About a year ago, I came across an article entitled "28 Questions for Black Men Who Only Date White Men." Each question from the article was a damning indictment of my apparently not-so-simple dating choices.insecure about my Blackness — which is painful and embarrassing to admit.It can be frustrating, but also deeply enriching, to teach someone about my cultural upbringing.But the older I get, the more I find myself wanting a partner who can relate to me without needing to be taught.Even in person, when I’m trying to muster up the courage to talk to a cute guy, I first wonder if he’s "into black guys." I hate myself for even having to contemplate these things, and I’m now left asking myself: And the more I think about it, the more complicated the answer seems. The only gay people I saw in the media were white, and the few Black queer celebrities that I knew of, like Wanda Sykes and Michael Sam, were in interracial relationships.My childhood in the Black church led me to believe that Black people were inherently homophobic — a myth — and that the only Black men who were gay were on the down low or infected with HIV — also a myth.But while the absence of queer POC-centric establishments is definitely an issue, many of the other Black men I see at gay bars around Manhattan and Brooklyn are booed up with white men, too.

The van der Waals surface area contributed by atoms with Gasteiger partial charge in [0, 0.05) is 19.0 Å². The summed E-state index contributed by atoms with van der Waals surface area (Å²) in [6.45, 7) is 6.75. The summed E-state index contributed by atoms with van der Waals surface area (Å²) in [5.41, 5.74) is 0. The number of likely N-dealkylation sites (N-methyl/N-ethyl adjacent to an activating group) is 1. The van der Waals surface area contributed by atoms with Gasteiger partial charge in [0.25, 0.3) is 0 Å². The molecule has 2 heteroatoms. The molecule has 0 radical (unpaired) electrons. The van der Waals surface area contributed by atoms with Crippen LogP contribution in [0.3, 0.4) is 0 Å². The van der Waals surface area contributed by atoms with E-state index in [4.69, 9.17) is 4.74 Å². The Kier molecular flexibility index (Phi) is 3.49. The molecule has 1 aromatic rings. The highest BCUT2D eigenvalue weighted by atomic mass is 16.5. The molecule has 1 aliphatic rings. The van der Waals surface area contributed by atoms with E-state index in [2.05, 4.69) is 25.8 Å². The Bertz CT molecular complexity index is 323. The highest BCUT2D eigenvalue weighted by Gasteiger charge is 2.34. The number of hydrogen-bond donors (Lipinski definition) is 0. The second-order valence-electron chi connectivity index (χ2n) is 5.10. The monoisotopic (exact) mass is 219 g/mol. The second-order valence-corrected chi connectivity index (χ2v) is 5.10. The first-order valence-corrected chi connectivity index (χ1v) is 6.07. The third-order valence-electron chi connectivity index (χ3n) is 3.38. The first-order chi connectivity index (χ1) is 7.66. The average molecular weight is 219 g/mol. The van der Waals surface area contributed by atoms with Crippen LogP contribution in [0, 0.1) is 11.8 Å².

I’m quickly approaching my 25th birthday and have come to the realization that I’ve never been in a long-term relationship. That's not uncommon among millennials, but as a Black gay man, I've begun to wonder how my race has affected my chances of finding love.Many queer folks were closeted, and of the few who were out, most of them were white.After graduating, I moved to New York, and though here I was able to find queer friends who are also people of color, we are still always in the minority at gay bars and clubs.When I’m on Tinder, the men I’m more likely to swipe right are usually athletic white men between 21 and 30.And when I scroll through Grindr’s grid of faceless torsos, I find myself only messaging guys with complexions lighter than a paper bag.